project home

Why does a project home cost the same as a renovation?

If you’ve progressed any way at all down the renovation path, you would have discovered pretty quickly that it’s fairly easy to get to $250,000 without trying too hard. That kind of money will get you a ground-floor extension, but it might not cover re-doing your ensuite as well. Which is hard to understand when you flick through the Sunday papers and see page after page of project home after project home being offered for $250,000. That’s a four-bedroom, two-bathroom family home for the same price as a large living room and a kitchen reno. Whaaaaat?


And that’s when you probably ask yourself, how does a project home cost the same as a medium-size renovation? How is that possible?

Check your wardrobe

In the simplest of terms, it’s all about scale. Think about purchasing clothes from a chain store as opposed to getting custom-made garments from a tailor. The chain store clothes are pretty good – they fit ok (sometimes too long or short, but basically OK), the colour is pretty good (maybe not the exact hue you were after), and the quality is not bad (that does depend on which chain store you’re shopping at). And there’s thousands of items just like it on the racks in stores around Australia and the world.


Compare that to having a tailor or dressmaker sew a custom item for you – first they’ll measure you, then you’ll discuss design and fabric, they’ll start making the garment and there will be at least one, if not two, fittings to go through before the garment is finished. And when it is finished, it will fit you perfectly and no-one else will have an item exactly like it. It’s completely unique to you. It’s easy to see where the difference in price comes from.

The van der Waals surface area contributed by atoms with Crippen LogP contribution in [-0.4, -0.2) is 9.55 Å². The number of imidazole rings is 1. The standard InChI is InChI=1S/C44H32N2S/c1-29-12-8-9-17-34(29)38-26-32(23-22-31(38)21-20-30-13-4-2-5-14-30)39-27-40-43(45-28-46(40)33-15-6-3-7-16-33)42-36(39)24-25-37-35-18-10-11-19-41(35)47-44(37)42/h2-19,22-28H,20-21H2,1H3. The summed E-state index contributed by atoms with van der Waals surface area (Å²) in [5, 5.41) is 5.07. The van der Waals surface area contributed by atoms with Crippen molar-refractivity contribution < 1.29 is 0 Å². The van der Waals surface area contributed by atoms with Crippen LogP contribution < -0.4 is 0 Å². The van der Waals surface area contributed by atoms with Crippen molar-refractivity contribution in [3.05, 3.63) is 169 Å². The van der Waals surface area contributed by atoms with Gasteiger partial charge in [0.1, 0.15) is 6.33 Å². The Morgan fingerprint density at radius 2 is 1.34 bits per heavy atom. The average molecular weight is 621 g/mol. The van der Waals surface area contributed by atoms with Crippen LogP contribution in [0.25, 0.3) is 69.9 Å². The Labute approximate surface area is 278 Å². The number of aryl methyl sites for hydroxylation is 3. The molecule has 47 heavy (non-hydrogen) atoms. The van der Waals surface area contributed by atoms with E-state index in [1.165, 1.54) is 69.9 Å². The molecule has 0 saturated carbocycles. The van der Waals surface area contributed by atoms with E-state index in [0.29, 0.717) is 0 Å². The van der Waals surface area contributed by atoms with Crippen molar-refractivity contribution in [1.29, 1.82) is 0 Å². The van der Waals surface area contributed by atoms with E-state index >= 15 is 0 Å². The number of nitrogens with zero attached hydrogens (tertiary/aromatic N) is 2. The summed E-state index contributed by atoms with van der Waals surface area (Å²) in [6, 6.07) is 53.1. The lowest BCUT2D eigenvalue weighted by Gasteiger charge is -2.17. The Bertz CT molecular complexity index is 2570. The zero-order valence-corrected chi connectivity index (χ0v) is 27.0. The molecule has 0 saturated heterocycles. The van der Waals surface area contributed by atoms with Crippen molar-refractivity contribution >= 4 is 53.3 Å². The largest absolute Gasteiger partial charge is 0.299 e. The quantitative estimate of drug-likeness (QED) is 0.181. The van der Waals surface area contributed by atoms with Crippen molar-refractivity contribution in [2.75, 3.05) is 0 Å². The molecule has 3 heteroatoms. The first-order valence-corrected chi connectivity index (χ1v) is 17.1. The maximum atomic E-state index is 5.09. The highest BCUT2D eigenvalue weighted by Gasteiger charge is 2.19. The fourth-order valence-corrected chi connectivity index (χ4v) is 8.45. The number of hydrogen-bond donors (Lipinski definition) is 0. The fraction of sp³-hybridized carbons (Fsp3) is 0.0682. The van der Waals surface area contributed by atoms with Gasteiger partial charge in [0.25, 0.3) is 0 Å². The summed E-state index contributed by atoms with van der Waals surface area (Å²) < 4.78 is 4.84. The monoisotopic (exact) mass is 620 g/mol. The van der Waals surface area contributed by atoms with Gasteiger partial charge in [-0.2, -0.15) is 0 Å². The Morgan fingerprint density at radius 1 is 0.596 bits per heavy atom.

A project home

It’s really the same with a project home – they have homes already designed for you to choose from. Their designs tend to have some variations to suit different block sizes and topography, but your ability to change the design is limited.


Because they’re building hundreds, if not thousands, of homes every year, the project home companies have great leverage with manufacturers and suppliers. After all, if you’re buying windows for 5000 houses every year, you’ll be paying less for them than someone who’s buying windows for five houses a year.


Because the designs are set and the materials are set, there are no surprises for the tradesmen working on the site – they’ve done the same thing many times before so they become quick and efficient at it. That keeps costs down because the project home companies know exactly how long it takes to do site works, pour the slab, erect the frame and so on and so forth.